Campaign fee a ‘tuition hike’

On Sept. 26, the Concordia Student Union (CSU) will call upon Concordia students at their general assembly to contest the university’s collection of the capital campaign fee.
Roughly 60 per cent of students are eligible for a refund. According to CSU figures only 10 per cent of students have filled out the forms for a refund.
The CSU argued that these fees are illegal and unethical. “It was a backdoor tuition hike, these fees are just a way to put more money into the university’s coffer,” said Patrice Blais, the CSU’s vp finance.
Concordia administration said that the money collected from these fees are crucial. “Universities have been hard hit financially starting in the mid 90’s [and] we’ve lost 25 per cent of our operating budget,” said Chris Mota, a public relations officer for the university.
According to Mota, students benefit from the capital campaign fee, since the funding goes to athletics, student life, library collections, as well as
scholarships and bursaries.
The administration approached the Concordia Council on Students Life (CCSL) in March of 1997 with the idea of the capital campaign fee. “Nowhere did the administration make any decision. They just stressed the need,” explained Mota.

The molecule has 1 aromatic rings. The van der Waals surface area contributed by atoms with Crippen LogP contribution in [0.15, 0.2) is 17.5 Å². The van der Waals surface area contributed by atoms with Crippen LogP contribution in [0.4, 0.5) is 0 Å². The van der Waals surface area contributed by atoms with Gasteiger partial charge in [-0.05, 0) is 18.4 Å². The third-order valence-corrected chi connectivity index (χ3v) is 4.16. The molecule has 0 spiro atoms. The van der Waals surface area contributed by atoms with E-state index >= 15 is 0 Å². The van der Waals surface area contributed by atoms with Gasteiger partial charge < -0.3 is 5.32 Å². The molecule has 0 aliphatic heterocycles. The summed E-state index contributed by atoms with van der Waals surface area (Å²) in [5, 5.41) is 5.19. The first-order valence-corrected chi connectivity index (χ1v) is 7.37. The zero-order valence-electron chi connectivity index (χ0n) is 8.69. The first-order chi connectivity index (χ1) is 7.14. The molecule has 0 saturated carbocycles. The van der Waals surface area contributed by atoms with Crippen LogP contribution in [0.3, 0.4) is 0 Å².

“All elected students were invited to attend. The students voted in favour of the campaign.”
Mota added that external donors, such as companies and graduates, are more willing to donate to a fund such as the capital campaign if they are reassured that students are involved.
At first the capital campaign fee was $1.50 per credit and it went up to $2.50 per credit. Mota said that the CCSL made the fee affordable.
Blais disagreed. “It’s an involuntary contribution from the students because it never went to referendum when the question was put to referendum by the CSU last March, the students voted 90 per cent against.” He added that the Concordia Foundation, which allots the collected money is not obliged to give any funds because they are a private foundation and they make the final decision of how
the money is spent.
He stated that university funding is an investment. Mota agreed. “The problem is finding investors. The CSU thinks that Concordia should lean in on the government and stop digging into the student’s pockets for the capital campaign fee.”
“We are pressuring the provincial government. The government relations office is very active. We’ve signed a performance contract and we’re constantly talking to the government,” said Mota. Blais said that the capital campaign fee should not exist at all.
Mota added that is not enough to cover the costs of instructional and
information technology around the university and that is why there is the need for the administration fee.
Andrea Paterson, an accounting student, had no qualms paying the disputed fees.
“We have the cheapest tuition in Canada. If we have to pay more to improve the school, I don’t mind.”
“It’s overkill,” said Colin Phelps, an electrical engineering student, “I am
taking 13.5 credits this semester, so that’s almost $1,200.”

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